Emotions are a complex interplay of thoughts, feelings, and bodily movements. Most emotions are conscious feelings which arise from the perception of environmental triggers. The mind is stimulated by a trigger. It then checks in memory to establish our usual interpretation of that trigger. This generates a perception which creates the emotion and may result in a behavior or action.
Emotions carry huge power to affect the chemistry and electricity of every cell in your body. Candace Pert author of Molecules Of Emotion: The Science Behind Mind-Body Medicine
tells us that the body's electrical state is modulated by emotions, changing the world within the body.
There are three key points to remember about emotions:
1. Emotions are only thoughts that result from perceptions. They are mental evaluations or interpretations of a trigger. If you can recognize the emotion for what it is and try to see the trigger coming then you can respond appropriately to it. (In a few cases emotions may arise directly from physiological changes).
2. Essentially emotions are formed and controlled by the nonconscious mind. They only emerge into your conscious awareness after the automatic reactions to perceptions and memories have already been processed in the nonconscious. You experience the emotion (physically and mentally) up to half a second after the nonconscious has generated it. Indeed you may have nonconscious emotions all the time that never even enter your conscious awareness.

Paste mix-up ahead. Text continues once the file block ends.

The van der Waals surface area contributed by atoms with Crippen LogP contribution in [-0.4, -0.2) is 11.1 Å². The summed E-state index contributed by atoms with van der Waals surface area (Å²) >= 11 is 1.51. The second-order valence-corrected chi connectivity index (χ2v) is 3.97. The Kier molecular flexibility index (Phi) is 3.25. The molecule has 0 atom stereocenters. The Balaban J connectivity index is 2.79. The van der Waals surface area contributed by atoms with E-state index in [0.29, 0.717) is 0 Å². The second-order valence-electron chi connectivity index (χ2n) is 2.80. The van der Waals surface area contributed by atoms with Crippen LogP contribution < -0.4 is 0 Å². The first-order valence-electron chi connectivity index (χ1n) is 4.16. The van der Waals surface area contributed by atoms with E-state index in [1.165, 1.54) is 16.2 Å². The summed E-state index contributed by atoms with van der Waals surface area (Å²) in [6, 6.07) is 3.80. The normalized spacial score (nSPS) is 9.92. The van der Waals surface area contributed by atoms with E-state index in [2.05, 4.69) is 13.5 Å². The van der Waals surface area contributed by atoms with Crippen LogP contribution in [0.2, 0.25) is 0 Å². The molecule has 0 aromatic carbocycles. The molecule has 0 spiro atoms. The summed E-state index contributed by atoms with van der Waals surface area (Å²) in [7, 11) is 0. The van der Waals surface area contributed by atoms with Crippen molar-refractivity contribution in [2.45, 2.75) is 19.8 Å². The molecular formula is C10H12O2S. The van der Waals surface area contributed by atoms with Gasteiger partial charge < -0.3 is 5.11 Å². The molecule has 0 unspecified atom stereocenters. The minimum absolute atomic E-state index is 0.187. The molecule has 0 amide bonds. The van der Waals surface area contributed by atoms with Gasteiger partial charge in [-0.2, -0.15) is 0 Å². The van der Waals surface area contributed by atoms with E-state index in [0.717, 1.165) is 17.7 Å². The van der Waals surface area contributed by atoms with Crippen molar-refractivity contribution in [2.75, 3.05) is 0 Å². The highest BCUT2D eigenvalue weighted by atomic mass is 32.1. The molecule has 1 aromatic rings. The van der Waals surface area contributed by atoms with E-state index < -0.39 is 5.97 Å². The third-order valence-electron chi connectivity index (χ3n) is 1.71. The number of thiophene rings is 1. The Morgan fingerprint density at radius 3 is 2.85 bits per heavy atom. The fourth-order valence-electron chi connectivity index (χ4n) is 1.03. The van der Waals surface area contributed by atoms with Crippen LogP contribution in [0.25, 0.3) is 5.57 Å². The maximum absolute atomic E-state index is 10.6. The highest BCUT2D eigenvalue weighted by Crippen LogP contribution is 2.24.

Examples of this are when you have an automatic response to a person or event such as liking or disliking something and not knowing why. These are simple and very quick reactions made by the nonconscious in milliseconds and can disappear equally rapidly. More than 95% of all your mental activity is nonconscious. Despite its enormous processing power the nonconscious is highly susceptible to social and environmental conditioning.
3. Emotions are heavily influenced by environmental conditioning. The mind stores a vast array of data about your previous experiences in your long-term memory. As soon as you think a thought or encounter a situation it instantly goes to that database to discover how you reacted to similar situations in the past, and this will significantly determine the choices it presents for how you should react now.
The data stored in memory could have come from anywhere: other people, what you read, what you see on TV, and even stuff that you may have never focused on but heard or saw in passing. This comparative information allows you to respond to situations quickly and effectively.
The problem is that the nonconscious part of the mind is literal, it has no capacity for analysis or reasoning (that’s what the conscious mind does). What it hears and sees it records regardless of how accurate, true or representative it is of your values and beliefs. That’s why you may find it a challenge to control your emotions—they seem to arise from “nowhere” and don’t always seem to represent the person you wish to personify.
Tools and techniques for effective emotional management are an important part of the